Franklin Ace 1200 Apple Compatible personal computer was the first legal Apple II clone, manufactured by Franklin Computers Corporation company, US. This model was an upgrade to the Ace 1000 that came with CP/M Softcard and built-in dual drives as standard features. The Franklin ACE 1200 was also the only Apple compatible computer made by Franklin Computers Corporation.
Franklin Ace 1200
- Processor: MOS/Commodore CPU – 6502. W/Z80
- Speed: 1.022 MHz.
- RAM: 48K.
- ROM: 16K and more.
- Storage: 1 or 2 integrated 160 KB 5.25″ floppy drives.
- Expansion: 7 slots. In addition to the built-in floppy drives, the ACE 1200 includes as standard equipment these expansion cards: 80 column text card; Dual Interface Card with serial and parallel ports; video card with color capability (the ACE 1000 is monochrome); processor card with a Zilog Z-80 CPU and with 64K to run CP/M (supplied on diskette).
- Text mode: 40 x 24.
- Graphic mode: 40 x 48 / 208 x 160 / 280 x 192.
- Colors: Monochrome.
- Sound: 1 voice – built-in speaker.
- Size: 46 Width x 50 Depth x 20.5 Height.
- Video: Built in video, various resolutions to 320 x 192 x 16 color. Composite monitor or RF Modulator to TV supported.
- I/O: Parallel, Serial Joystick, composite video, 8 Apple II compatible slots.
- OS: Apple DOS, ProDOS, CP/M. the ability to also run all the software for the CP/M operating system.
- Keyboard: Full Stroke 71 keys.
- Power supply: Built-in switching power supply unit
- Peripherals: Apple II extensions.
Discontinuation and Price
Discontinuation: After 1984.
Price: US$2200 (initial price).
- Franklin ACE 1200 was notorious for its “gaming” qualities. Users played Computer Quarterback, Ultima series, Oregon Trail, Zork, Castle Wolfenstein, Wiz-type, Burger Time and dozens of other games. But it also helped thousands to learn to code in BASIC, and its software WordStar was perfect for the 80ies. The computer served users reliably.
- Franklin ACE 1200 was equipped from factory line with a Z80 board, a floppy disk controller board, a 80 columns board and a serial / parallel board that gave it the ability to also run all the software for the CP/M operating system. The box lid plugged the two floppy drives and the keyboard had typematic and lower case ability. The serial / parallel board experienced some compatibility flaws as printers connected to them weren’t automatically recognized by Apple II management software.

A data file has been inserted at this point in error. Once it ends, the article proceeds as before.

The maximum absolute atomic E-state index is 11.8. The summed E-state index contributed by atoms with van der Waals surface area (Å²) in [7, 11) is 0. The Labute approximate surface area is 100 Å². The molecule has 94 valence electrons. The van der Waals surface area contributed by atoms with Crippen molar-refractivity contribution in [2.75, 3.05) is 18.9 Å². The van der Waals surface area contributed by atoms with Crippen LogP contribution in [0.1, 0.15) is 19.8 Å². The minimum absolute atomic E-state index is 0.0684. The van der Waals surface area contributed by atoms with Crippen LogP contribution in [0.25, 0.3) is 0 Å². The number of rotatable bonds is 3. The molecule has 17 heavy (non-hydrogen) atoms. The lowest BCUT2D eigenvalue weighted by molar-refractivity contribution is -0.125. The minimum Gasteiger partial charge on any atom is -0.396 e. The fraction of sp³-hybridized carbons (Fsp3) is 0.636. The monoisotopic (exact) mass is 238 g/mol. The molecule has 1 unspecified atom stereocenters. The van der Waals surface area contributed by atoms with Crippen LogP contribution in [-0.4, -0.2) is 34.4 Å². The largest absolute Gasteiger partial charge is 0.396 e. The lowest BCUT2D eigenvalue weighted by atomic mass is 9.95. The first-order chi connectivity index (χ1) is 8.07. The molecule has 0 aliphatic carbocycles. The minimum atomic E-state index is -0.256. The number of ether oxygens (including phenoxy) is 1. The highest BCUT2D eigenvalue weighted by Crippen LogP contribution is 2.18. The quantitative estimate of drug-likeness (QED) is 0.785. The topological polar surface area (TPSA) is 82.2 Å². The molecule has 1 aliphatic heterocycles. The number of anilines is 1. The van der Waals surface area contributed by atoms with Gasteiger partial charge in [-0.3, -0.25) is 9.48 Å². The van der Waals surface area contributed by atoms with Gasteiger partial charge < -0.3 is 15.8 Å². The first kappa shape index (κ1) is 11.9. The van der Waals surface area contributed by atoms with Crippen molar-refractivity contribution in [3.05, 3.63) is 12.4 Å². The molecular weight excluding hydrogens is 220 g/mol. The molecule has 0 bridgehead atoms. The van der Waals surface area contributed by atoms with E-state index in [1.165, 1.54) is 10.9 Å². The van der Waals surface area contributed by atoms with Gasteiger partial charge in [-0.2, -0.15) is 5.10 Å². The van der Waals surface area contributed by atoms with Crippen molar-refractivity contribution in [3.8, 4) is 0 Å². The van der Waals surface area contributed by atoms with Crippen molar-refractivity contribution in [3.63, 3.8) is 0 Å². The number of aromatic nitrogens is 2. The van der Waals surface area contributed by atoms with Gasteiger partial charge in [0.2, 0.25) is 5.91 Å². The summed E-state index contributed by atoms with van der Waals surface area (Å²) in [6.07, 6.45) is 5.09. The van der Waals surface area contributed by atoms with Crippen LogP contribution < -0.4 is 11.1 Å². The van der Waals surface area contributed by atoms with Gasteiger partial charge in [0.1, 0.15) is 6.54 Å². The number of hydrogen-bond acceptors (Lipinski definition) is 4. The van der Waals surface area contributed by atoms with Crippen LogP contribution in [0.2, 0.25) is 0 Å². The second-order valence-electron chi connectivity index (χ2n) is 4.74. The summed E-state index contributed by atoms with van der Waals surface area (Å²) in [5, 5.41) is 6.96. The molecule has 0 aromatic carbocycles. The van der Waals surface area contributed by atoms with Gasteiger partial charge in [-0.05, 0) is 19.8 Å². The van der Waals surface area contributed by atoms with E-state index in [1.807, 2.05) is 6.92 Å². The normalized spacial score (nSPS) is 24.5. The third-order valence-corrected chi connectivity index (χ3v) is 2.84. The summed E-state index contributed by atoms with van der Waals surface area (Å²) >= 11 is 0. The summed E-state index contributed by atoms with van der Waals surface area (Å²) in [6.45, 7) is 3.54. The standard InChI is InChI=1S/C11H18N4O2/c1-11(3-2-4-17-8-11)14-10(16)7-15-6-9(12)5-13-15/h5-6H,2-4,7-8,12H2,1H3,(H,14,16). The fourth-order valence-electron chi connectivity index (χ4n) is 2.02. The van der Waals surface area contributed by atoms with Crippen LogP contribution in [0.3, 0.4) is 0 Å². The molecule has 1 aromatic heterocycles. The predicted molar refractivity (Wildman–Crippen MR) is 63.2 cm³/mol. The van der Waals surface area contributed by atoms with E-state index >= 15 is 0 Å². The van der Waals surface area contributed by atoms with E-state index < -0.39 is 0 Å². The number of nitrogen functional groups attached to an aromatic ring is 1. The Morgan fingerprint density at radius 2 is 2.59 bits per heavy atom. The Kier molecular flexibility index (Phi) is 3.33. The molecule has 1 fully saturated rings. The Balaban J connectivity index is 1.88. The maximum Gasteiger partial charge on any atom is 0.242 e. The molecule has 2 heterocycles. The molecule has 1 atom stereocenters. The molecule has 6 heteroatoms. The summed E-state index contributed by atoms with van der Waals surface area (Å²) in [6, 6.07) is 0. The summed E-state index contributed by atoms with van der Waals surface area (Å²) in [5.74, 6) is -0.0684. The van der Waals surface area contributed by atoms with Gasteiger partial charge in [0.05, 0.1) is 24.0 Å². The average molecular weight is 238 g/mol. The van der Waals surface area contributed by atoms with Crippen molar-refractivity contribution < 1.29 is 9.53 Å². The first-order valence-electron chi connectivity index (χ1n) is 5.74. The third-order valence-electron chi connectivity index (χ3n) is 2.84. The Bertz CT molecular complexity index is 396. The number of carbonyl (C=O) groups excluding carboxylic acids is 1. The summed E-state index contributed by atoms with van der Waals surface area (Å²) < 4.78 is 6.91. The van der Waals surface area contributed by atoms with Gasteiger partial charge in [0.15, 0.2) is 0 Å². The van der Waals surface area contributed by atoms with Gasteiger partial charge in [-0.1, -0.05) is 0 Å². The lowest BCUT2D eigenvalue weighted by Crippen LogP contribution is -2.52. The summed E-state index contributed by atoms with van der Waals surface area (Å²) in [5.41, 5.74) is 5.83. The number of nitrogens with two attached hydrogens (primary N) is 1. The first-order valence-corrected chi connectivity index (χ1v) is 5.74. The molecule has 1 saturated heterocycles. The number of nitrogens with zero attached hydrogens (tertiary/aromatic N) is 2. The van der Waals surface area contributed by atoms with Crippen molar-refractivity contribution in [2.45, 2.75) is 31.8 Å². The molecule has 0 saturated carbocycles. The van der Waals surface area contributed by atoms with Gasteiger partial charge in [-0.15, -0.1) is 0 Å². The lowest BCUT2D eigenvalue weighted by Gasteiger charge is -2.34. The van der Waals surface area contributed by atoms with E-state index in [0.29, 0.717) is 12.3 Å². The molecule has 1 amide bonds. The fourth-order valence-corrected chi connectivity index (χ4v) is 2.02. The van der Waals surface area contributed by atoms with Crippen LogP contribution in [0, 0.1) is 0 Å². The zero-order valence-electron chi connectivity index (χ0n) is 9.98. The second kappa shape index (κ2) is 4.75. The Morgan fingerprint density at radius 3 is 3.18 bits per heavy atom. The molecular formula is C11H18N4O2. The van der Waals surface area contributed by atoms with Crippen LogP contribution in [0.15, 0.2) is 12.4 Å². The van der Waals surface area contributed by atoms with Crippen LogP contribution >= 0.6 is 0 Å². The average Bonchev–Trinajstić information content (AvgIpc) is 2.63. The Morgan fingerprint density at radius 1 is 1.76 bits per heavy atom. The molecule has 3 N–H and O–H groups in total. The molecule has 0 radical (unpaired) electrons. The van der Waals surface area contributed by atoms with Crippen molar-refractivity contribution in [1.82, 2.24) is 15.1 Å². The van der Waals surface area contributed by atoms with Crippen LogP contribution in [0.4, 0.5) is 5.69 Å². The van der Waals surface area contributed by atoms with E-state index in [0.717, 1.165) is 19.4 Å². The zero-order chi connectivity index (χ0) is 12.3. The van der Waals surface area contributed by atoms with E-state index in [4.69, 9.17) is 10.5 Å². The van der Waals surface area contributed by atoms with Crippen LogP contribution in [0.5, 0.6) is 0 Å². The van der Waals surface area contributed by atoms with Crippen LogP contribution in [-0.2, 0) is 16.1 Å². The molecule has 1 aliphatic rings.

- Franklin machines ran FDOS – Franklin DOS, which was compatible with DOS 3 from Apple, but had a lot of cool features such as built-in RAM disk, disk caching, loadable device drivers, shortened commands, support for hard drives, etc.
- The box lid plugged the two floppy drives and the keyboard had typematic and lower case ability.
- The Franklin ACE 1200 is identical to the ACE 1000 (from 1982), except that the ACE 1200 has two built-in floppy drives. The ACE 1100 has only one floppy drive.
- The serial / parallel board experienced some compatibility flaws as printers connected to them were not automatically recognized by Apple II management software.
- Being Apple II-compatible, the ACE 1200 can handle any programs that run on the Apple II.
- In September 1983, Franklin lost a trial against Apple for counterfeiting ROM software from Apple II and II+. The Apple IIe, launched later with 2 special keys allowed to distinguish between true Apple and compatible machines. However, Franklin still produced Apple II and PC compatible computers (ACE-500, ACE-2000, PC-8000) for about two years before devoting them to pocket translators.
- Franklin advertised its machine as follows: “13 Good reasons to buy the ACE 1200: 1. Apple II-compatible; 2. CP/M-compatible; 3. 128K of RAM; 4. Built-in floppy disk drive; 5. Disk controller; 6. 80 column card; 7. Serial interface; 8. Parallel interface; 9. Upper and lower case; 10. VisiCalc keys; 11. Cursor control pad; 12. Numeric pad; 13. Auto repeat keys”.
Source of the photograph: http://www.vintage-computer.com
A Few Words about Franklin Computer Corporation